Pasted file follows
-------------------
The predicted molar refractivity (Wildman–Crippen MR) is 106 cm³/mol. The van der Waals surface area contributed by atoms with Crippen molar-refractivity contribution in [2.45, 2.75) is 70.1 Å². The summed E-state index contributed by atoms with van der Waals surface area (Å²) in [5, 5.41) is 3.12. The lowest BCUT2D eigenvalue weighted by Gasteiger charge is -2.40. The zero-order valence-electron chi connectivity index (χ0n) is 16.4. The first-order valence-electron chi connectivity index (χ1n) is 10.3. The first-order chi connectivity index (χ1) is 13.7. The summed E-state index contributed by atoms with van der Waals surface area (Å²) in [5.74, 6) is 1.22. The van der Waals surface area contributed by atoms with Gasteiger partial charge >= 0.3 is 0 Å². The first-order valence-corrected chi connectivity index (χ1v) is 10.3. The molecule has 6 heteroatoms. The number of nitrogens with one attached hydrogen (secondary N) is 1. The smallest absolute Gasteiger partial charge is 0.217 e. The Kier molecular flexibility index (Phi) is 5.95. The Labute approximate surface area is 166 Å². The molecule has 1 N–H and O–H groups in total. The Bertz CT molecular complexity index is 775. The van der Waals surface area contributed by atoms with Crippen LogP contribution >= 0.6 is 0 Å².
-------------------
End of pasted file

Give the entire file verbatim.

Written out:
The predicted molar refractivity (Wildman–Crippen MR) is 106 cm³/mol. The van der Waals surface area contributed by atoms with Crippen molar-refractivity contribution in [2.45, 2.75) is 70.1 Å². The summed E-state index contributed by atoms with van der Waals surface area (Å²) in [5, 5.41) is 3.12. The lowest BCUT2D eigenvalue weighted by Gasteiger charge is -2.40. The zero-order valence-electron chi connectivity index (χ0n) is 16.4. The first-order valence-electron chi connectivity index (χ1n) is 10.3. The first-order chi connectivity index (χ1) is 13.7. The summed E-state index contributed by atoms with van der Waals surface area (Å²) in [5.74, 6) is 1.22. The van der Waals surface area contributed by atoms with Gasteiger partial charge >= 0.3 is 0 Å². The first-order valence-corrected chi connectivity index (χ1v) is 10.3. The molecule has 6 heteroatoms. The number of nitrogens with one attached hydrogen (secondary N) is 1. The smallest absolute Gasteiger partial charge is 0.217 e. The Kier molecular flexibility index (Phi) is 5.95. The Labute approximate surface area is 166 Å². The molecule has 1 N–H and O–H groups in total. The Bertz CT molecular complexity index is 775. The van der Waals surface area contributed by atoms with Crippen LogP contribution >= 0.6 is 0 Å².